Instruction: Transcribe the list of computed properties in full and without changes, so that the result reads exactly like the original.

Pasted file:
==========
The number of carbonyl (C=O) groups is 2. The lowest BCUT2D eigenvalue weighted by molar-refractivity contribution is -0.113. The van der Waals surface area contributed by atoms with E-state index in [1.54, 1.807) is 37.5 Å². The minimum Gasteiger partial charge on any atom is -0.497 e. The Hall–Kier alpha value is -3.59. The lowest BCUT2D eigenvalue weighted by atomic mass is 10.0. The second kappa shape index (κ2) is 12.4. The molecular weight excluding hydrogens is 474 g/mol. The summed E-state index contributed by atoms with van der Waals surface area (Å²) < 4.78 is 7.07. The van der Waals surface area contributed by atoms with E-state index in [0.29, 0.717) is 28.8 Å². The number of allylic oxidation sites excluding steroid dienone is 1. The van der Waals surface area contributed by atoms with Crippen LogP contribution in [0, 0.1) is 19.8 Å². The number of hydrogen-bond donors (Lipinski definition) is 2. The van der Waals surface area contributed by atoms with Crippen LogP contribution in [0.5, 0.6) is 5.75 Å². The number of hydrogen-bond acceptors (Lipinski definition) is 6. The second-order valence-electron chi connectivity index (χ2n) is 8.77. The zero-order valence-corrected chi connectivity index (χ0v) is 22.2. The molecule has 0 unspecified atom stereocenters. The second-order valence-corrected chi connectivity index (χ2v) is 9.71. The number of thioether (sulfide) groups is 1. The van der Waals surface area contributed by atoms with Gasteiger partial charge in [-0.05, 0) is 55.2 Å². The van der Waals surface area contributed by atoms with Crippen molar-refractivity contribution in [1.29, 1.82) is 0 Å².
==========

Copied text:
The number of carbonyl (C=O) groups is 2. The lowest BCUT2D eigenvalue weighted by molar-refractivity contribution is -0.113. The van der Waals surface area contributed by atoms with E-state index in [1.54, 1.807) is 37.5 Å². The minimum Gasteiger partial charge on any atom is -0.497 e. The Hall–Kier alpha value is -3.59. The lowest BCUT2D eigenvalue weighted by atomic mass is 10.0. The second kappa shape index (κ2) is 12.4. The molecular weight excluding hydrogens is 474 g/mol. The summed E-state index contributed by atoms with van der Waals surface area (Å²) < 4.78 is 7.07. The van der Waals surface area contributed by atoms with E-state index in [0.29, 0.717) is 28.8 Å². The number of allylic oxidation sites excluding steroid dienone is 1. The van der Waals surface area contributed by atoms with Crippen LogP contribution in [0, 0.1) is 19.8 Å². The number of hydrogen-bond donors (Lipinski definition) is 2. The van der Waals surface area contributed by atoms with Crippen LogP contribution in [0.5, 0.6) is 5.75 Å². The number of hydrogen-bond acceptors (Lipinski definition) is 6. The second-order valence-electron chi connectivity index (χ2n) is 8.77. The zero-order valence-corrected chi connectivity index (χ0v) is 22.2. The molecule has 0 unspecified atom stereocenters. The second-order valence-corrected chi connectivity index (χ2v) is 9.71. The number of thioether (sulfide) groups is 1. The van der Waals surface area contributed by atoms with Gasteiger partial charge in [-0.05, 0) is 55.2 Å². The van der Waals surface area contributed by atoms with Crippen molar-refractivity contribution in [1.29, 1.82) is 0 Å².